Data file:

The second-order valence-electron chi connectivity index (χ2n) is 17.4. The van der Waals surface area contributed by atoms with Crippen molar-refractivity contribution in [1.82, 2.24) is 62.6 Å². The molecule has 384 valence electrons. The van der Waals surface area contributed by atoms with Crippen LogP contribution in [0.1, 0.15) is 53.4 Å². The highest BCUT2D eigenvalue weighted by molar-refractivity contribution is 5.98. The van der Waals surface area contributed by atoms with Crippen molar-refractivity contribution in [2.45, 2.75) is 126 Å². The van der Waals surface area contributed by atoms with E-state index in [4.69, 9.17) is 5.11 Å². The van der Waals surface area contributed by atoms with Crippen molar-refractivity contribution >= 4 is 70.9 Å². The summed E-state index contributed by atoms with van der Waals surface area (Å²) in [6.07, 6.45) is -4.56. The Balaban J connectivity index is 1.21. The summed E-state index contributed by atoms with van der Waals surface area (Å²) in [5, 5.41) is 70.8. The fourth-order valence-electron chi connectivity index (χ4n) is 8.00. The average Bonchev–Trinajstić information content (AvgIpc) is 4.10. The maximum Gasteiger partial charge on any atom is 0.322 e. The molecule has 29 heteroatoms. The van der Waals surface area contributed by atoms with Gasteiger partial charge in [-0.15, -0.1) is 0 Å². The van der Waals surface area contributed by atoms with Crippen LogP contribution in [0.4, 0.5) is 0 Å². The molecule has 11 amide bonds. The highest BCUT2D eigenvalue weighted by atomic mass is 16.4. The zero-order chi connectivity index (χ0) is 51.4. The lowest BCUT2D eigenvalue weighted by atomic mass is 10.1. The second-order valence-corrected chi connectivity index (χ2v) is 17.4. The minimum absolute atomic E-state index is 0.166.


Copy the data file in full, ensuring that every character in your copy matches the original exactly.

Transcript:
The second-order valence-electron chi connectivity index (χ2n) is 17.4. The van der Waals surface area contributed by atoms with Crippen molar-refractivity contribution in [1.82, 2.24) is 62.6 Å². The molecule has 384 valence electrons. The van der Waals surface area contributed by atoms with Crippen LogP contribution in [0.1, 0.15) is 53.4 Å². The highest BCUT2D eigenvalue weighted by molar-refractivity contribution is 5.98. The van der Waals surface area contributed by atoms with Crippen molar-refractivity contribution in [2.45, 2.75) is 126 Å². The van der Waals surface area contributed by atoms with E-state index in [4.69, 9.17) is 5.11 Å². The van der Waals surface area contributed by atoms with Crippen molar-refractivity contribution >= 4 is 70.9 Å². The summed E-state index contributed by atoms with van der Waals surface area (Å²) in [6.07, 6.45) is -4.56. The Balaban J connectivity index is 1.21. The summed E-state index contributed by atoms with van der Waals surface area (Å²) in [5, 5.41) is 70.8. The fourth-order valence-electron chi connectivity index (χ4n) is 8.00. The average Bonchev–Trinajstić information content (AvgIpc) is 4.10. The maximum Gasteiger partial charge on any atom is 0.322 e. The molecule has 29 heteroatoms. The van der Waals surface area contributed by atoms with Gasteiger partial charge in [-0.15, -0.1) is 0 Å². The van der Waals surface area contributed by atoms with Crippen LogP contribution in [0.4, 0.5) is 0 Å². The molecule has 11 amide bonds. The highest BCUT2D eigenvalue weighted by atomic mass is 16.4. The zero-order chi connectivity index (χ0) is 51.4. The lowest BCUT2D eigenvalue weighted by atomic mass is 10.1. The second-order valence-corrected chi connectivity index (χ2v) is 17.4. The minimum absolute atomic E-state index is 0.166.